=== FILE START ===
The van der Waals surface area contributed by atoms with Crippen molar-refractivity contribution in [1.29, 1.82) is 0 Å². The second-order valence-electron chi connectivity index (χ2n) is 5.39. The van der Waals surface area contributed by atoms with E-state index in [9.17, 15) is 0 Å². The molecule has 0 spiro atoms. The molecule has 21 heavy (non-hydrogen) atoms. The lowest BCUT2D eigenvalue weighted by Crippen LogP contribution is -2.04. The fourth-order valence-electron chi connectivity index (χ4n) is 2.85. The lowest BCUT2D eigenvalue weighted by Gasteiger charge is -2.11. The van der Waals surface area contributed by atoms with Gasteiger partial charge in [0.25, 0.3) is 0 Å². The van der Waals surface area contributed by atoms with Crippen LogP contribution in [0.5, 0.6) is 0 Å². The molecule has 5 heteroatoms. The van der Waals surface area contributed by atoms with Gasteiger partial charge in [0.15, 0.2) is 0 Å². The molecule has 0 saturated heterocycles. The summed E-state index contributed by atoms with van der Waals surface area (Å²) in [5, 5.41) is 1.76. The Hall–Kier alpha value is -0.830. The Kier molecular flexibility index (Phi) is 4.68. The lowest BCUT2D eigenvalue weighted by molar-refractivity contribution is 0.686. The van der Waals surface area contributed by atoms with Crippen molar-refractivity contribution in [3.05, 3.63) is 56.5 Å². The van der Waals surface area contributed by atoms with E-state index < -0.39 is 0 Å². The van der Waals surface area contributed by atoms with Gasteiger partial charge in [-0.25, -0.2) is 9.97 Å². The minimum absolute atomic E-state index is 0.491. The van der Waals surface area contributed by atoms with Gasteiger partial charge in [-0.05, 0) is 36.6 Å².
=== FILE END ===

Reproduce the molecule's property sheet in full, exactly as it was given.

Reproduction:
The van der Waals surface area contributed by atoms with Crippen molar-refractivity contribution in [1.29, 1.82) is 0 Å². The second-order valence-electron chi connectivity index (χ2n) is 5.39. The van der Waals surface area contributed by atoms with E-state index in [9.17, 15) is 0 Å². The molecule has 0 spiro atoms. The molecule has 21 heavy (non-hydrogen) atoms. The lowest BCUT2D eigenvalue weighted by Crippen LogP contribution is -2.04. The fourth-order valence-electron chi connectivity index (χ4n) is 2.85. The lowest BCUT2D eigenvalue weighted by Gasteiger charge is -2.11. The van der Waals surface area contributed by atoms with Gasteiger partial charge in [0.25, 0.3) is 0 Å². The van der Waals surface area contributed by atoms with Crippen LogP contribution in [0.5, 0.6) is 0 Å². The molecule has 5 heteroatoms. The van der Waals surface area contributed by atoms with Gasteiger partial charge in [0.15, 0.2) is 0 Å². The molecule has 0 saturated heterocycles. The summed E-state index contributed by atoms with van der Waals surface area (Å²) in [5, 5.41) is 1.76. The Hall–Kier alpha value is -0.830. The Kier molecular flexibility index (Phi) is 4.68. The lowest BCUT2D eigenvalue weighted by molar-refractivity contribution is 0.686. The van der Waals surface area contributed by atoms with Crippen molar-refractivity contribution in [3.05, 3.63) is 56.5 Å². The van der Waals surface area contributed by atoms with E-state index < -0.39 is 0 Å². The van der Waals surface area contributed by atoms with Gasteiger partial charge in [-0.25, -0.2) is 9.97 Å². The minimum absolute atomic E-state index is 0.491. The van der Waals surface area contributed by atoms with Gasteiger partial charge in [-0.05, 0) is 36.6 Å².